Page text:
U.S. Ambassador to Mexico Ken Salazar confirmed during a press conference on Monday that USMCA consultations over energy policy are ongoing.
President López Obrador painted a rosy picture of the situation on Oct. 14, saying that both Mexico and the U.S. want to avoid resorting to convening a dispute panel and expressing confidence that the U.S. would not request the panel’s intervention.
However, according to the newspaper Reforma, the Office of the United States Trade Representative denied any such intention and still considers invoking the panel a possibility.
If the energy policy complaint first presented in July by the U.S. and Canada under the USMCA agreement is unresolved by December, the issue will be addressed at the North American Leaders’ Summit, according to a statement by the Mexican ambassador to the U.S., Esteban Moctezuma.
The U.S. has argued that the Mexican government’s energy policies undermine U.S. stakeholders and privately produced energy in favor of Mexico’s two state-owned energy companies: the Federal Electricity Commission, or CFE, and Pemex.
Canada also joined the U.S. in requesting a dispute settlement consultation just days after the U.S. raised the issue.
Under USMCA rules, the three countries had until Oct. 3 to resolve the complaint. Talks, however, were extended past the initial consultation period by mutual agreement, rather than sending the case to a panel of experts to review.
Meanwhile, Mexico’s Economy Ministry has experienced a reshuffling in the midst of these trilateral negotiations.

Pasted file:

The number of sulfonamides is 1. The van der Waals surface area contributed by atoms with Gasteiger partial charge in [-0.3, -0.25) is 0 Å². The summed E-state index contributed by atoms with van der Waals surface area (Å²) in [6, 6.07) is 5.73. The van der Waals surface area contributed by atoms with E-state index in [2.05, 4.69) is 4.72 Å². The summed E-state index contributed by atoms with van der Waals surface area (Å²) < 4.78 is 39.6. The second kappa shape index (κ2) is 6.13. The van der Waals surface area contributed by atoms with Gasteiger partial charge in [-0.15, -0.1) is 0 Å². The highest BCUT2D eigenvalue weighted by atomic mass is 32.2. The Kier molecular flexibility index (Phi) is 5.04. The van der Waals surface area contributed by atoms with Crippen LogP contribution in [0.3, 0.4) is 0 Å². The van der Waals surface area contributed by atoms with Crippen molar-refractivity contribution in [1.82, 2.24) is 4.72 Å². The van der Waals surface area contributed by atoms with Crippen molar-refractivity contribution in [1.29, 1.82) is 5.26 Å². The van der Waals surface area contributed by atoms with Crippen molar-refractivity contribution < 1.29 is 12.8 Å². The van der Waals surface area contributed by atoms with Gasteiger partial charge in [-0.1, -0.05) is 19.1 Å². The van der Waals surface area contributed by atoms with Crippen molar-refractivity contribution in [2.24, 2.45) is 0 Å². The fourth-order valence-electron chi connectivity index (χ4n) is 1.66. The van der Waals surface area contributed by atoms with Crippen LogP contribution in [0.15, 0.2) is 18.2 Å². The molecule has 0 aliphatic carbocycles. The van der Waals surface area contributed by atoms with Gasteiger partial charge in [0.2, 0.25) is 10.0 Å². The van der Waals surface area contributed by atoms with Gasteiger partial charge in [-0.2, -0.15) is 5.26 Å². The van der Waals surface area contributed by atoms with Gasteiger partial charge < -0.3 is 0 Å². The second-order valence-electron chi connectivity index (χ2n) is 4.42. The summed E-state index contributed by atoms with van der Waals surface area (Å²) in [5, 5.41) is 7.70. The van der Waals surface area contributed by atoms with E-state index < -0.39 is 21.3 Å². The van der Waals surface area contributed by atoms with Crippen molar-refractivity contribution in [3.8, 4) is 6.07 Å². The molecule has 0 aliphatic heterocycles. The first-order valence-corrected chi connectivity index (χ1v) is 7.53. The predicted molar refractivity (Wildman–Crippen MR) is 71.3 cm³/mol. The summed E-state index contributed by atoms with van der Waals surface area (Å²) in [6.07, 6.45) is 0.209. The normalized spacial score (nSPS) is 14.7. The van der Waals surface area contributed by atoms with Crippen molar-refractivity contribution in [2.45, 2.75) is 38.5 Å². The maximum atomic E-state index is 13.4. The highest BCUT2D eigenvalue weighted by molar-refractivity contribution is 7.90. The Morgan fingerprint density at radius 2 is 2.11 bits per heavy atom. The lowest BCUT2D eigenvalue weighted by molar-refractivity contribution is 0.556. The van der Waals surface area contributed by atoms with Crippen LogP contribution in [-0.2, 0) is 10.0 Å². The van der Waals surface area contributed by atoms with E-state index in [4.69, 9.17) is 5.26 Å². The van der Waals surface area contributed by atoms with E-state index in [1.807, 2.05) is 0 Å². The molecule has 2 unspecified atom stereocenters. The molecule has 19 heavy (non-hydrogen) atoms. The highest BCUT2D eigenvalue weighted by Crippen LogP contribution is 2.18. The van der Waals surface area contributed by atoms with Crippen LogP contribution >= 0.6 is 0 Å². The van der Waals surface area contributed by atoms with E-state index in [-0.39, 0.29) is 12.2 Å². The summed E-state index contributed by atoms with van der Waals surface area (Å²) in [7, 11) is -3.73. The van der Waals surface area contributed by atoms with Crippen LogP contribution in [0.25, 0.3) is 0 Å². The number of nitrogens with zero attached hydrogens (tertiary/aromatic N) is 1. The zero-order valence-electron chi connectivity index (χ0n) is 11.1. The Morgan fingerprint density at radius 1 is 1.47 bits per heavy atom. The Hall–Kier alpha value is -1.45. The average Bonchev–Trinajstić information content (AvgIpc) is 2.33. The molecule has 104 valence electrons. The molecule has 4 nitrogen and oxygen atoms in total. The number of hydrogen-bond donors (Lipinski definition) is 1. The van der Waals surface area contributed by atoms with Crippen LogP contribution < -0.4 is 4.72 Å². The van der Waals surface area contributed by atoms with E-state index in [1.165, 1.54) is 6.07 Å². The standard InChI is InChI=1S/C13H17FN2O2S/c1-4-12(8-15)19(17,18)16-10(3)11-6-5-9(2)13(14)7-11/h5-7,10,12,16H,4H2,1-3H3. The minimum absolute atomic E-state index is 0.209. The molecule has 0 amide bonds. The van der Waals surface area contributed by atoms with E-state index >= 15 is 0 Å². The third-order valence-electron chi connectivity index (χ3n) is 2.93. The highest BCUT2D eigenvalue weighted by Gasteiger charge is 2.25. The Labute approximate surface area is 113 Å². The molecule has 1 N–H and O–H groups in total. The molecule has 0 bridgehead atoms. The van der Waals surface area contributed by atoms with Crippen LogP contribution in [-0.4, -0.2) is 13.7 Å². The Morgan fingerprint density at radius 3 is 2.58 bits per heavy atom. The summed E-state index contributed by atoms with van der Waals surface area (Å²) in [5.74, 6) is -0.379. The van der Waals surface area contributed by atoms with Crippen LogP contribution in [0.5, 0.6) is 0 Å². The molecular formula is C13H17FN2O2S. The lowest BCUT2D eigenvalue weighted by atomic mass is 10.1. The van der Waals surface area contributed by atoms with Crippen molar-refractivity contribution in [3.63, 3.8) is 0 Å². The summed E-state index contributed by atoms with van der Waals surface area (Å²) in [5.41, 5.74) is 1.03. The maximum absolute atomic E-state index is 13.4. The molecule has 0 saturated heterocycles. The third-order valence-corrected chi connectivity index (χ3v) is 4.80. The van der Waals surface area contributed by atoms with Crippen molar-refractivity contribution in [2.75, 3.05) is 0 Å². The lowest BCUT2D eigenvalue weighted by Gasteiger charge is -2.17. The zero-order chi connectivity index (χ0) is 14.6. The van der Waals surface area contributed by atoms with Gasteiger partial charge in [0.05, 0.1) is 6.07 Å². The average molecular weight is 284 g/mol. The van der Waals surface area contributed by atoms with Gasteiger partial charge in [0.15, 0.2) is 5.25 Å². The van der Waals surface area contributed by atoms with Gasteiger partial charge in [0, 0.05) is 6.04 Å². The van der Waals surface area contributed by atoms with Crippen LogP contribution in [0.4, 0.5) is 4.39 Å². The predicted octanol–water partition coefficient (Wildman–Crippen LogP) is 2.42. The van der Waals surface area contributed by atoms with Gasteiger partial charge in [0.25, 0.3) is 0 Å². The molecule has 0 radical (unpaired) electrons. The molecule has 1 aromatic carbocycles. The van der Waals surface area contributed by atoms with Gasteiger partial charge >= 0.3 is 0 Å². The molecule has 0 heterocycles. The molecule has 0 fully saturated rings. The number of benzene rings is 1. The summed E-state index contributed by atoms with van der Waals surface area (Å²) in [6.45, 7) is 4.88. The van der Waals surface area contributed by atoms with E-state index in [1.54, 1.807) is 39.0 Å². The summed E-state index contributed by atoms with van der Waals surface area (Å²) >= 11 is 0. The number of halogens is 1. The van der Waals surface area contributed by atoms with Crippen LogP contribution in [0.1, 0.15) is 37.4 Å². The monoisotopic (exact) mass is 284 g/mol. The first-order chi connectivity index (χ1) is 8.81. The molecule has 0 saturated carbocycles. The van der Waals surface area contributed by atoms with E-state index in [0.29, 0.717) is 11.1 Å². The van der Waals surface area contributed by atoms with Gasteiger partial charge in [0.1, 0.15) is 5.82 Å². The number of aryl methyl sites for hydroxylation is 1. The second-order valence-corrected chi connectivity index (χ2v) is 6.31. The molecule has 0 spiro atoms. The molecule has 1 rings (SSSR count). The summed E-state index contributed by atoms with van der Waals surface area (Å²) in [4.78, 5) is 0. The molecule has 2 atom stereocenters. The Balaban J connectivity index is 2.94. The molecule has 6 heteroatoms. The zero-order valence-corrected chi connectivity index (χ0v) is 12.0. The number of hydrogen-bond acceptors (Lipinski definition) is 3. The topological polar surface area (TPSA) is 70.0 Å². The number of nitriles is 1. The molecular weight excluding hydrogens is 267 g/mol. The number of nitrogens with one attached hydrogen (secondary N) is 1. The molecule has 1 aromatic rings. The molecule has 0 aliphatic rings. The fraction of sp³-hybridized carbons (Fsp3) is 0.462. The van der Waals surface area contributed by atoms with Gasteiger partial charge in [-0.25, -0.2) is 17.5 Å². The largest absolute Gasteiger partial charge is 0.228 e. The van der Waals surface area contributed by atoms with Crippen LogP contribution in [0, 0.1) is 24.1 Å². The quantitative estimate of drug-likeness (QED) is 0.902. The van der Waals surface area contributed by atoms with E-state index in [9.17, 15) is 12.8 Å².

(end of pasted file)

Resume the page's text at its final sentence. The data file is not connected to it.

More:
Tatiana Clouthier resigned as Economy Minister on Oct. 6 and was replaced with the former head of the federal tax agency (SAT), Raquel Buenrostro. Deputy Economy Minister for International Trade Luz María de la Mora was also replaced by Alejandro Encinas Nájera, who previously worked at the Ministry of Labor and Social Welfare (STPS), where he “was in charge of all the USMCA rapid response procedures” according to the head of the ministry, Luisa María Alcalde Luján.
The private sector appeared to welcome the appointment of Encinas Nájera. As pointed out by José Abugaber, the president of the Confederation of Industrial Chambers of Mexico (Concamin), the main responsibility for Encinas Nájera will be to ensure a dispute panel is not convened.
If such a panel ruled in favor of the U.S. and Canada, punitive tariffs could be imposed on Mexican exports.
On Twitter, the Mexican Business Coordinating Council (the highest representative body of the private sector in Mexico) said that they were ready to start dialogue and cooperation with Encinas Nájera and with the new Deputy Minister for Commerce and Industry, Luis Abel Romero López.
Ambassador Moctezuma noted in his appearance at a manufacturing industry convention on Saturday that the U.S. and Mexico will celebrate 200 years of diplomatic relations in December.
“We’ve made sure that our bilateral mechanisms are as solid as possible and that there is a constant and institutionalized dialogue. That is what we achieved with the approval of the USMCA.”